WAP students watch history
Rebecca Pipkins’ senior French I class from West Alabama Preparatory School gathered around the television screen Thursday as history unfolded before their eyes. The president’s national security adviser Condoleezza Rice testified to the 9/11 commission about whether or not the 9/11 attacks could have been prevented.
Seniors Kevin May and Rocky Gardner were among the group of 20 or so French students who watched Rice testify. May said he thought she did very well in answering all the commission’s questions.
“As bad as the attacks were, I think she is telling the truth about there not being a direct way to prevent the attacks,” May said.
Gardner said he also thought she did very well with the questions, but he didn’t like the way some of the members of the commission tried to attack her. He also said he was looking forward to watching this historic event because she was a fellow Alabamian.
“I think we should take the focus off of the past and put it towards the future to prevent future attacks of this kind,” Gardner said.
The reason that Rice had to testify Thursday to the commission was due to the comments made by Richard Clarke, a counter-terrorism official in both the Clinton and Bush administrations. During her testimony, she said there was no one thing that could have stopped the attacks from happening on that day.
She also said the United States wasn’t ready for attacks of this nature despite knowing the threat was ever present. She didn’t apologize for the country not being prepared to defend itself, unlike Clarke, who apologized about two weeks earlier during his testimony.
She said she would never forget the pain and anger she felt the day those murderous attacks on the Twin Towers in New York City and on the Pentagon killed over 3,000 Americans. U.S. Sen. Jeff Sessions said Rice gave a strong, detailed statement to the 9/11 commission about the Bush administration’s efforts to combat terrorism before and after the attacks on Sept. 11, 2001. He said the blame should be on the terrorists who attacked our nation.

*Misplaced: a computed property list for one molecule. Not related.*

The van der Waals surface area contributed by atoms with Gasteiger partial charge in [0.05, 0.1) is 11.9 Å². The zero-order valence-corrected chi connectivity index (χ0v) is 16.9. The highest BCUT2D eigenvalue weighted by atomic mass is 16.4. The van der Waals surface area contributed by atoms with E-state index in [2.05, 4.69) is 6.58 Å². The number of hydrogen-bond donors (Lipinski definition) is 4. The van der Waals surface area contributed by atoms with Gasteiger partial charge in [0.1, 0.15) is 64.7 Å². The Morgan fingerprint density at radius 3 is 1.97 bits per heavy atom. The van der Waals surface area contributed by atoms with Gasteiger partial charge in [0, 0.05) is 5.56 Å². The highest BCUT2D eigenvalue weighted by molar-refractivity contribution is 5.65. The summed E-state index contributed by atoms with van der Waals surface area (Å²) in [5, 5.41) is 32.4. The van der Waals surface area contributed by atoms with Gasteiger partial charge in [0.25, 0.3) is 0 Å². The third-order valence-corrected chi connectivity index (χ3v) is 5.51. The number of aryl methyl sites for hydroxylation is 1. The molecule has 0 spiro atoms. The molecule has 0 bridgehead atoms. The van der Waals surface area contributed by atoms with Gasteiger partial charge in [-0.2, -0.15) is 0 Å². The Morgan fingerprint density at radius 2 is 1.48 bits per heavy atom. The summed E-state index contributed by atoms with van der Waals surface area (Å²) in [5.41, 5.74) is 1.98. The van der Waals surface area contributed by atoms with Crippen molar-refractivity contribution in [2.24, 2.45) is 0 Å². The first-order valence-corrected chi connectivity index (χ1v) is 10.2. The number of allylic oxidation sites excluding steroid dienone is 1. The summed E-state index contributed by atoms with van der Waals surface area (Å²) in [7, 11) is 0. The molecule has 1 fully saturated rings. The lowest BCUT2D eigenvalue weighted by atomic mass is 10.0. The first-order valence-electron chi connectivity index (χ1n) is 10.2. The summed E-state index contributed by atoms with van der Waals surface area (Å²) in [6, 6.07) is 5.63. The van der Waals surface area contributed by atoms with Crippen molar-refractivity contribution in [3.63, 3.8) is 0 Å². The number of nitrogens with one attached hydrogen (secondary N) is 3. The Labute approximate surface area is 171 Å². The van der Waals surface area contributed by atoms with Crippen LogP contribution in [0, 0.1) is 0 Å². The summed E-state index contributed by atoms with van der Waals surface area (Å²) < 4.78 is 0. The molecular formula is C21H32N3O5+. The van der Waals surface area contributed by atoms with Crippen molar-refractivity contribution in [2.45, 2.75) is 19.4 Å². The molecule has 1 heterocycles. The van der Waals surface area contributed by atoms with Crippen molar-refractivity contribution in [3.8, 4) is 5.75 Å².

“Our focus is and should be on the future — taking the war to the terrorists before they bring violence back to our shores,” Sessions said.
U.S. Sen. Richard Shelby agreed with Sessions in that Rice’s testimony to the commission was impressive.
“I believe that Dr. Rice’s remarks today provided the American people with a clearer understanding of the activities of the Bush Administration prior to September 11, 2001. She outlined specific accounts of meetings and briefings that the Bush Administration held regarding the threat of terrorism and al Qaeda. Dr. Rice clearly stated that terrorism was, in fact, a top priority for the President,” Shelby said.
“It was a very important day for the country,” said Congressman Artur Davis during a Thursday visit in Marion. “One of the things I was telling the students at Judson was that there are very few countries in the world that can have the kind of open examination of our policy making process that we have in the United States. We ought to be proud of that.
“We have to find a way to get past the partisanship on this issue. We can’t score this as who won – Richard Clarke or Condoleezza Rice, did Kerry get points on this or Bush get points on this.
“We have to score this in a very specific sense of what have we learned about the process of sifting intelligence in this country,” Davis said. “What happens between the time that intelligence chatter is picked up and the time it makes its way to the Oval Office? We need to have a better understanding how those processes work and how we can make those processes work even better.
“We have to get past this blame game. The people I blame for 9/11 are the terrorists who flew the planes into the building and the people who inspired them to do it.”
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